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High-Risk Mortgages Become Toxic Mess

Option-ARMs accounted for nearly 22 percent of the mortgages made in California during 2006, according to LoanPerformance. Other hot spots included: Nevada (15 percent), Hawaii (13.3 percent), Florida (12.2 percent), Washington (10.9 percent) and Arizona (10.6 percent).

If many of those loans go bad, major option-ARM lenders will likely be forced to erase some of the profits that they have already booked from the exotic mortgages. Under an accrual accounting method allowed by regulators, option-ARM lenders routinely record the uncollected interest as income even though the money may never be paid.

This phantom income has swelled along with the use of option-ARMs. For instance, Washington Mutual recognized $706 million in uncollected interest from negative amortization loans during the first half of this year, a 61 percent increase from the same time last year.

Investors already appear to be seeking shelter from the possible financial storm ahead.

Washington Mutual's stock price has dropped by 21 percent so far this year while Countrywide's shares have shed 34 percent. Another major option-ARM lender, IndyMac Bancorp Inc., has been even harder hit, with its stock plunging by 55 percent since the end of last year. The sharp downturn in those three stocks alone have wiped out a combined $24 billion in shareholder wealth.

Thornberg is among the economists who believes the mortgage market turmoil could lead to a recession during the next year. "This snowball is just 20 percent down the hill. It's nowhere near the bottom," he said.

The biggest risks appear concentrated among ARMs that began with an initial interest rate of 4 percent or less. CoreLogic estimates 1.4 million ARMs totaling $521 billion fell into this danger zone from 2004 through 2006. That represented nearly 10 percent of the $5.38 trillion in home loans originated during that period.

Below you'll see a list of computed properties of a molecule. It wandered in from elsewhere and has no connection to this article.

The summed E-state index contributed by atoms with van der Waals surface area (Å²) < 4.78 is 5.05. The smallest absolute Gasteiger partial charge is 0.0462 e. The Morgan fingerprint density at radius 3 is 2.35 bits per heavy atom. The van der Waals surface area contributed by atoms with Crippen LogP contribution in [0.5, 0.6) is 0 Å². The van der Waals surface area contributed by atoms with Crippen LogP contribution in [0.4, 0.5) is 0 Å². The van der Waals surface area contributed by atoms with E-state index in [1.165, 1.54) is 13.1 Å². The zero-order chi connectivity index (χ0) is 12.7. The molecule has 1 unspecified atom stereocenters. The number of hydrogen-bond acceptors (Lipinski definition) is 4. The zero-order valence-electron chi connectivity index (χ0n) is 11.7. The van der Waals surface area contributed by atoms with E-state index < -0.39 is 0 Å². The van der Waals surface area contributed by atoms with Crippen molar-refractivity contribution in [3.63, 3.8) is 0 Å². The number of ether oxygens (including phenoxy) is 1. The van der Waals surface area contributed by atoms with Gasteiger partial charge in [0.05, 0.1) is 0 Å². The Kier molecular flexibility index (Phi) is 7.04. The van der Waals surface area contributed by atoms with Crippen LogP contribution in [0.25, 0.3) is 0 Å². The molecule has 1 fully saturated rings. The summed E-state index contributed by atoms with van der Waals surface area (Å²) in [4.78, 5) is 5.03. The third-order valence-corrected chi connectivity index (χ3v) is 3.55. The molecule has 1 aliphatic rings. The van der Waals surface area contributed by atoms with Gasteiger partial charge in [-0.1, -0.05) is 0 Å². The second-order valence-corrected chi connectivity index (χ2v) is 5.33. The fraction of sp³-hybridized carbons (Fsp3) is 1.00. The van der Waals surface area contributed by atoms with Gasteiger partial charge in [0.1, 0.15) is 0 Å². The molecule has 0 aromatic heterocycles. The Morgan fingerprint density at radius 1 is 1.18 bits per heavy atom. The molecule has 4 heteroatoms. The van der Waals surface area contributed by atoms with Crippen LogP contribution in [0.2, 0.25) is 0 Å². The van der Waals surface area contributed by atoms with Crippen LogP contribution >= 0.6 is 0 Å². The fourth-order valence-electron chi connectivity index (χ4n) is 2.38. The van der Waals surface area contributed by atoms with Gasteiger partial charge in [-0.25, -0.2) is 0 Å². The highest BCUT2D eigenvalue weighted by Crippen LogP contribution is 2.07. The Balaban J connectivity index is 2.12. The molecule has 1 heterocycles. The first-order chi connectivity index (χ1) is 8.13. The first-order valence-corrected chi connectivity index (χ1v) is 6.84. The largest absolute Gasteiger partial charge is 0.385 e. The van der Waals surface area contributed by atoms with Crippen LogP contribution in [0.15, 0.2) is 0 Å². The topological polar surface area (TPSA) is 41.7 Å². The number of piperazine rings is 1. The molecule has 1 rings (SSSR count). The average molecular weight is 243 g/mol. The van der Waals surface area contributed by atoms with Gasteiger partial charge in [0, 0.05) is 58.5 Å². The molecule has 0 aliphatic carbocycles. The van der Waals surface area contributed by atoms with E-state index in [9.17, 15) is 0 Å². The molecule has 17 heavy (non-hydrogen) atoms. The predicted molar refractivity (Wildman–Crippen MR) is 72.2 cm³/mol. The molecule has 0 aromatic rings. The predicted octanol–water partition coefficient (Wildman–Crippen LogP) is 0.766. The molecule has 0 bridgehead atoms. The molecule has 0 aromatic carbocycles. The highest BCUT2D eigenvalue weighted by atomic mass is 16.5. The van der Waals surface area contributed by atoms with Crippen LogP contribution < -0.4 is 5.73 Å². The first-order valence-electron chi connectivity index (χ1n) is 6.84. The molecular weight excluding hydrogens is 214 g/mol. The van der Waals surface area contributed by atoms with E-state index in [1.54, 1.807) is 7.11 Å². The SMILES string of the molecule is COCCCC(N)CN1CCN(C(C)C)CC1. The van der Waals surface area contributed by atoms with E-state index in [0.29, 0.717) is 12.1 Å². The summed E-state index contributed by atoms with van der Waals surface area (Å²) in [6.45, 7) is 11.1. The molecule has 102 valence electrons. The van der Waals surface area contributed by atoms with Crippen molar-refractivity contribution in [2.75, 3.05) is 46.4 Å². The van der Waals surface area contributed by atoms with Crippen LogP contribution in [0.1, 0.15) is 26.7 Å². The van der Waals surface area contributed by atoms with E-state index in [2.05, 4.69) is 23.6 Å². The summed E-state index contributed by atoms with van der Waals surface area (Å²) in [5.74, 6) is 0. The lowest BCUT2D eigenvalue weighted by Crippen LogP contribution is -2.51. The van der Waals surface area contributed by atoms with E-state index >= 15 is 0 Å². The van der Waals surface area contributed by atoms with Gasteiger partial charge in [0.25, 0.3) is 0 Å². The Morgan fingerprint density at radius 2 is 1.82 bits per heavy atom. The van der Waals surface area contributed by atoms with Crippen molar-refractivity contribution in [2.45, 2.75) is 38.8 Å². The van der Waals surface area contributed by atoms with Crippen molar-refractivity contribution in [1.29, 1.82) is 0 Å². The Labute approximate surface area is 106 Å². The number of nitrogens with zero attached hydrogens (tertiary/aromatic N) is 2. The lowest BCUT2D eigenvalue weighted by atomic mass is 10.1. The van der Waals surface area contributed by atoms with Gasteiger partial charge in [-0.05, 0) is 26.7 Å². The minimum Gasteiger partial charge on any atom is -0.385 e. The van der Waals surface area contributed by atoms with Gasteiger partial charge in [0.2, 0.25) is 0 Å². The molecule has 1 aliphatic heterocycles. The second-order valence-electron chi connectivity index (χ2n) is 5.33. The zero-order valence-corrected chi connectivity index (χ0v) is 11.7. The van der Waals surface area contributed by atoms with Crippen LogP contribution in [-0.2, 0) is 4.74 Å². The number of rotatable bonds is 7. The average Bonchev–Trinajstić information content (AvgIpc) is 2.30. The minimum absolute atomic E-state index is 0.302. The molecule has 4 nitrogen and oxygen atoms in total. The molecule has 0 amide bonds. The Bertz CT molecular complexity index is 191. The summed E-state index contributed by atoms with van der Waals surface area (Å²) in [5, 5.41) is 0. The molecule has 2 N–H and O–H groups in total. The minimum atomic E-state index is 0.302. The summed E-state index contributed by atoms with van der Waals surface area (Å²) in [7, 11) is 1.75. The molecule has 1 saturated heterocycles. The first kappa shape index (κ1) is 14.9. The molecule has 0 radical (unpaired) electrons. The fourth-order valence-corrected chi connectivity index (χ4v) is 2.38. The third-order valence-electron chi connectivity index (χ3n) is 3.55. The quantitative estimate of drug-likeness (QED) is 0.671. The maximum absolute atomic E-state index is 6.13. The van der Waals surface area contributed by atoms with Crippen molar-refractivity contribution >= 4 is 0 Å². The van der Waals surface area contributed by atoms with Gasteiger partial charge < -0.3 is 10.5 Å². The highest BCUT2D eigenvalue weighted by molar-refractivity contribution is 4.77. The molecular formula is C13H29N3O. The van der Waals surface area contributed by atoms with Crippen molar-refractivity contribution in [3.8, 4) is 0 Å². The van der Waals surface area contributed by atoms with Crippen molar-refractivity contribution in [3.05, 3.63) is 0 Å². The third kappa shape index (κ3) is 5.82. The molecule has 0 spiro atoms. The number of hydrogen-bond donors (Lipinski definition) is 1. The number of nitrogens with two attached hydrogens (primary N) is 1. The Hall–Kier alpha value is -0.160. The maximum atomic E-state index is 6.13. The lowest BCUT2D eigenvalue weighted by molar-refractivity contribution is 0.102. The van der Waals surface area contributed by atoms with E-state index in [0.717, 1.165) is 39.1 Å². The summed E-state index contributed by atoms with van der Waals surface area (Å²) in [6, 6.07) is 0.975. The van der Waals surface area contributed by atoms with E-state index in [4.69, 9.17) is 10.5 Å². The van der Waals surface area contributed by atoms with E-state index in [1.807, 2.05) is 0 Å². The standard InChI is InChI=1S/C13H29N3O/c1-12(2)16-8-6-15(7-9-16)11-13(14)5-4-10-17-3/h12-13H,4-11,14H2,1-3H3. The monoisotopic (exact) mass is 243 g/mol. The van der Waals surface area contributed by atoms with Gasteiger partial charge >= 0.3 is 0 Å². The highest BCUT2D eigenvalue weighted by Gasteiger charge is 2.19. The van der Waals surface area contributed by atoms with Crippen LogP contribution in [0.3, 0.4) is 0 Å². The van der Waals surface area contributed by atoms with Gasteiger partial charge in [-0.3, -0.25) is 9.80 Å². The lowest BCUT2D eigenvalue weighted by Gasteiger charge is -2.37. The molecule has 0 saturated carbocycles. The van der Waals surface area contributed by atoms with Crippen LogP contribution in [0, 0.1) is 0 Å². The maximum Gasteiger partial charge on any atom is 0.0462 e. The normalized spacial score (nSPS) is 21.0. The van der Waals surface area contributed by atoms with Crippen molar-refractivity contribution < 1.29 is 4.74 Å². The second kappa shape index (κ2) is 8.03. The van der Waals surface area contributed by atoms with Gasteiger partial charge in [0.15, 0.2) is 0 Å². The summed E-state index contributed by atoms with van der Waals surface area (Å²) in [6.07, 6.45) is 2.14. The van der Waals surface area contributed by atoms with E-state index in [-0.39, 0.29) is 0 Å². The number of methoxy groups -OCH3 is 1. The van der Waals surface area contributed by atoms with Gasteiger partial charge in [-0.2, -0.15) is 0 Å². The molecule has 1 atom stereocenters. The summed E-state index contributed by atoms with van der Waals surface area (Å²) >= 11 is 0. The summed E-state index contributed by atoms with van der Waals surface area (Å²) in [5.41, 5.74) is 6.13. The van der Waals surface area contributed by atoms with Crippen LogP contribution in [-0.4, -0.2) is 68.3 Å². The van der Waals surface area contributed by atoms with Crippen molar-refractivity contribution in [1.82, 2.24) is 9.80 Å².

Christopher Cagan, CoreLogic's director of research and analytics, predicts about 1.1 million ARMs totaling $325 billion will sink into foreclosure as rising monthly payments squeeze borrowers. After accounting for the money recovered through property sales, he expects the losses from the fallout to total $112 billion, with the damage spread out over six years.

Although significant, the losses won't be large enough to topple the United States' $12 trillion economy, Cagan said. "This is the turning of a business cycle," he said. "There will be some pain, but most people will be fine and most lenders will be fine."

That's little consolation to homeowners like Andrew Villaruz, a 43-year-old hospital administrator who said he refinanced into an option-ARM late last year without understanding what he was getting into. His loan balance quickly grew from $364,000 to $370,000, a shift that become even more disturbing to him as he watched more foreclosure signs go up around his Sacramento neighborhood.

Coupled with other costs lumped into the loan, Villaruz figures he lost about $25,000 by the time he found another lender willing to refinance him into a more conventional mortgage. He sheepishly acknowledged he had never heard of a negative amortization loan until he had one. He knows enough now to stay away from them.

"They might be good for people who make a lot of money, but they don't pan out for the average person," he said. "They just don't make sense."


AP Business Writer Sandy Shore in Denver contributed to this story.

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© 2007 The Associated Press